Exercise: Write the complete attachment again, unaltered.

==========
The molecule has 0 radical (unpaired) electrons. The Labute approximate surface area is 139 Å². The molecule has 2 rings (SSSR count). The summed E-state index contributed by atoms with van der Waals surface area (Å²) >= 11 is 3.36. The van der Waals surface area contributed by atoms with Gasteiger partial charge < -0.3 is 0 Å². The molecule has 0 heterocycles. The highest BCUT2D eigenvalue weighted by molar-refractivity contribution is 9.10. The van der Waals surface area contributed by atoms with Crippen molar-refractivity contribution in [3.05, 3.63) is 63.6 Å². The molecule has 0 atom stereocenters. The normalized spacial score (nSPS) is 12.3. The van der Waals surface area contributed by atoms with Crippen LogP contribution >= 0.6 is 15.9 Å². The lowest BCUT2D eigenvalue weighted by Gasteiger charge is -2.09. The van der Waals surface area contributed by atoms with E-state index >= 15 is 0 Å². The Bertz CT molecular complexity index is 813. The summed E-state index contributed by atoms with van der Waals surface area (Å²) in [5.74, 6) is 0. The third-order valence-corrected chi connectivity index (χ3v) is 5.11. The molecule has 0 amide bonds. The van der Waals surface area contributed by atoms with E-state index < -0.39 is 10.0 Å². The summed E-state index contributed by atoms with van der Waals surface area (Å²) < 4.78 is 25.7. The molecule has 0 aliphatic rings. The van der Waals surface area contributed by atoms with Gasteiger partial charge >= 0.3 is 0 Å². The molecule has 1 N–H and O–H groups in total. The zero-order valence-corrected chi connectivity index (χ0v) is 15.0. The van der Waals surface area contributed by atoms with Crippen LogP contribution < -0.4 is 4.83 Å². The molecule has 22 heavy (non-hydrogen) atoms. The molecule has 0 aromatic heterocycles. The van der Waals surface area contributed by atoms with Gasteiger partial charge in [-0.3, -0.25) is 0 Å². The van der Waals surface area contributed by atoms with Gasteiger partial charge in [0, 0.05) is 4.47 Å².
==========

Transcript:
The molecule has 0 radical (unpaired) electrons. The Labute approximate surface area is 139 Å². The molecule has 2 rings (SSSR count). The summed E-state index contributed by atoms with van der Waals surface area (Å²) >= 11 is 3.36. The van der Waals surface area contributed by atoms with Gasteiger partial charge < -0.3 is 0 Å². The molecule has 0 heterocycles. The highest BCUT2D eigenvalue weighted by molar-refractivity contribution is 9.10. The van der Waals surface area contributed by atoms with Crippen molar-refractivity contribution in [3.05, 3.63) is 63.6 Å². The molecule has 0 atom stereocenters. The normalized spacial score (nSPS) is 12.3. The van der Waals surface area contributed by atoms with Crippen LogP contribution >= 0.6 is 15.9 Å². The lowest BCUT2D eigenvalue weighted by Gasteiger charge is -2.09. The van der Waals surface area contributed by atoms with E-state index >= 15 is 0 Å². The Bertz CT molecular complexity index is 813. The summed E-state index contributed by atoms with van der Waals surface area (Å²) in [5.74, 6) is 0. The third-order valence-corrected chi connectivity index (χ3v) is 5.11. The molecule has 0 amide bonds. The van der Waals surface area contributed by atoms with E-state index < -0.39 is 10.0 Å². The summed E-state index contributed by atoms with van der Waals surface area (Å²) < 4.78 is 25.7. The molecule has 0 aliphatic rings. The van der Waals surface area contributed by atoms with Gasteiger partial charge >= 0.3 is 0 Å². The molecule has 1 N–H and O–H groups in total. The zero-order valence-corrected chi connectivity index (χ0v) is 15.0. The van der Waals surface area contributed by atoms with Crippen LogP contribution < -0.4 is 4.83 Å². The molecule has 22 heavy (non-hydrogen) atoms. The molecule has 0 aromatic heterocycles. The van der Waals surface area contributed by atoms with Gasteiger partial charge in [-0.3, -0.25) is 0 Å². The van der Waals surface area contributed by atoms with Gasteiger partial charge in [0, 0.05) is 4.47 Å².